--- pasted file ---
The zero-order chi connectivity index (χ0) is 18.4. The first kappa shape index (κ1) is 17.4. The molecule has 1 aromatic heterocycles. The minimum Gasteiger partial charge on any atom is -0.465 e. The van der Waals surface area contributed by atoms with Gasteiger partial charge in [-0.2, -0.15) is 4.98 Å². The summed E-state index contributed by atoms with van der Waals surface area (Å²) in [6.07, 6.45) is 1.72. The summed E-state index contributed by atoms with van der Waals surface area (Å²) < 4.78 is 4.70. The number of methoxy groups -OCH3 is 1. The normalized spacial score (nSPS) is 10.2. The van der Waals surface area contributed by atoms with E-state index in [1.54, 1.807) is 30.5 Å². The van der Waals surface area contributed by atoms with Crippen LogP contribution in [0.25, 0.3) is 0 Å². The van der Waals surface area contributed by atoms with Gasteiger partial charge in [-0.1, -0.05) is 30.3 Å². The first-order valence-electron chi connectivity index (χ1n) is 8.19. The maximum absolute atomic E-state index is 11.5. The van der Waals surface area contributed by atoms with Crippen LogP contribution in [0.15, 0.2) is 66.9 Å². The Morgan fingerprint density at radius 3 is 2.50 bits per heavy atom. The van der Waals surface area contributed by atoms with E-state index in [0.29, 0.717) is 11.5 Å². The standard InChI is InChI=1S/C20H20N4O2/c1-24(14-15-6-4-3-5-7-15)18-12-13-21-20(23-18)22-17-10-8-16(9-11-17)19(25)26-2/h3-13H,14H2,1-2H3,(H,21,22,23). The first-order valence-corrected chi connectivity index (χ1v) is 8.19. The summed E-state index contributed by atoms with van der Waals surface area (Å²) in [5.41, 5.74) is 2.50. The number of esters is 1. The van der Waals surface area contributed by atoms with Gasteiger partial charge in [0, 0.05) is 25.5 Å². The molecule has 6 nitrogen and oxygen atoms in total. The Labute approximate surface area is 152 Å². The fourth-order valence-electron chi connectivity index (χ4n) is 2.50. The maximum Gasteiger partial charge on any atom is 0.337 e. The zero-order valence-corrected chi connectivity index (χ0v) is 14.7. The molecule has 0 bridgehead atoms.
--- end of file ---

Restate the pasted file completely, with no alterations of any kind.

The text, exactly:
The zero-order chi connectivity index (χ0) is 18.4. The first kappa shape index (κ1) is 17.4. The molecule has 1 aromatic heterocycles. The minimum Gasteiger partial charge on any atom is -0.465 e. The van der Waals surface area contributed by atoms with Gasteiger partial charge in [-0.2, -0.15) is 4.98 Å². The summed E-state index contributed by atoms with van der Waals surface area (Å²) in [6.07, 6.45) is 1.72. The summed E-state index contributed by atoms with van der Waals surface area (Å²) < 4.78 is 4.70. The number of methoxy groups -OCH3 is 1. The normalized spacial score (nSPS) is 10.2. The van der Waals surface area contributed by atoms with E-state index in [1.54, 1.807) is 30.5 Å². The van der Waals surface area contributed by atoms with Crippen LogP contribution in [0.25, 0.3) is 0 Å². The van der Waals surface area contributed by atoms with Gasteiger partial charge in [-0.1, -0.05) is 30.3 Å². The first-order valence-electron chi connectivity index (χ1n) is 8.19. The maximum absolute atomic E-state index is 11.5. The van der Waals surface area contributed by atoms with Crippen LogP contribution in [0.15, 0.2) is 66.9 Å². The Morgan fingerprint density at radius 3 is 2.50 bits per heavy atom. The van der Waals surface area contributed by atoms with E-state index in [0.29, 0.717) is 11.5 Å². The standard InChI is InChI=1S/C20H20N4O2/c1-24(14-15-6-4-3-5-7-15)18-12-13-21-20(23-18)22-17-10-8-16(9-11-17)19(25)26-2/h3-13H,14H2,1-2H3,(H,21,22,23). The first-order valence-corrected chi connectivity index (χ1v) is 8.19. The summed E-state index contributed by atoms with van der Waals surface area (Å²) in [5.41, 5.74) is 2.50. The number of esters is 1. The van der Waals surface area contributed by atoms with Gasteiger partial charge in [0, 0.05) is 25.5 Å². The molecule has 6 nitrogen and oxygen atoms in total. The Labute approximate surface area is 152 Å². The fourth-order valence-electron chi connectivity index (χ4n) is 2.50. The maximum Gasteiger partial charge on any atom is 0.337 e. The zero-order valence-corrected chi connectivity index (χ0v) is 14.7. The molecule has 0 bridgehead atoms.